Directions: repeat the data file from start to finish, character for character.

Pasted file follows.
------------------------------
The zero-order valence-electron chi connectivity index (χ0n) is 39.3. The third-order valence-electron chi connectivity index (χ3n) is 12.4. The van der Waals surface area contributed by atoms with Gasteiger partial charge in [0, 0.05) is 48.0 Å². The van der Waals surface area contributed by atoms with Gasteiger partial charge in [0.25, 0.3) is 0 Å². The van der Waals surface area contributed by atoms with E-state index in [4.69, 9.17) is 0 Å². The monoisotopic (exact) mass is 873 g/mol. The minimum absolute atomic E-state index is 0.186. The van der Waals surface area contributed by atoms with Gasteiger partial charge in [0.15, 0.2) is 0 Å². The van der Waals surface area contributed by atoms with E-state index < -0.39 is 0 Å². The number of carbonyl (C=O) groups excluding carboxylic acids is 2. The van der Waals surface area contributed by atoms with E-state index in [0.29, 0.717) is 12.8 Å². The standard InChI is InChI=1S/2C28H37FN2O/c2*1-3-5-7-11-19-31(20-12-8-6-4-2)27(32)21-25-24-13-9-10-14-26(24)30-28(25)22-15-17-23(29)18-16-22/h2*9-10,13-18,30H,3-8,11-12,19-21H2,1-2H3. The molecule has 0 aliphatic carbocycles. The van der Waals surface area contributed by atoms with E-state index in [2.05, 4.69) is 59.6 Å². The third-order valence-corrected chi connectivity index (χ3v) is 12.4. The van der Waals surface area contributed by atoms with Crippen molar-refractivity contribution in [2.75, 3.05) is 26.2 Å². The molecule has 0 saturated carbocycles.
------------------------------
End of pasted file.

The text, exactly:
The zero-order valence-electron chi connectivity index (χ0n) is 39.3. The third-order valence-electron chi connectivity index (χ3n) is 12.4. The van der Waals surface area contributed by atoms with Gasteiger partial charge in [0, 0.05) is 48.0 Å². The van der Waals surface area contributed by atoms with Gasteiger partial charge in [0.25, 0.3) is 0 Å². The van der Waals surface area contributed by atoms with E-state index in [4.69, 9.17) is 0 Å². The monoisotopic (exact) mass is 873 g/mol. The minimum absolute atomic E-state index is 0.186. The van der Waals surface area contributed by atoms with Gasteiger partial charge in [0.15, 0.2) is 0 Å². The van der Waals surface area contributed by atoms with E-state index < -0.39 is 0 Å². The number of carbonyl (C=O) groups excluding carboxylic acids is 2. The van der Waals surface area contributed by atoms with E-state index in [0.29, 0.717) is 12.8 Å². The standard InChI is InChI=1S/2C28H37FN2O/c2*1-3-5-7-11-19-31(20-12-8-6-4-2)27(32)21-25-24-13-9-10-14-26(24)30-28(25)22-15-17-23(29)18-16-22/h2*9-10,13-18,30H,3-8,11-12,19-21H2,1-2H3. The molecule has 0 aliphatic carbocycles. The van der Waals surface area contributed by atoms with E-state index in [2.05, 4.69) is 59.6 Å². The third-order valence-corrected chi connectivity index (χ3v) is 12.4. The van der Waals surface area contributed by atoms with Crippen molar-refractivity contribution in [2.75, 3.05) is 26.2 Å². The molecule has 0 saturated carbocycles.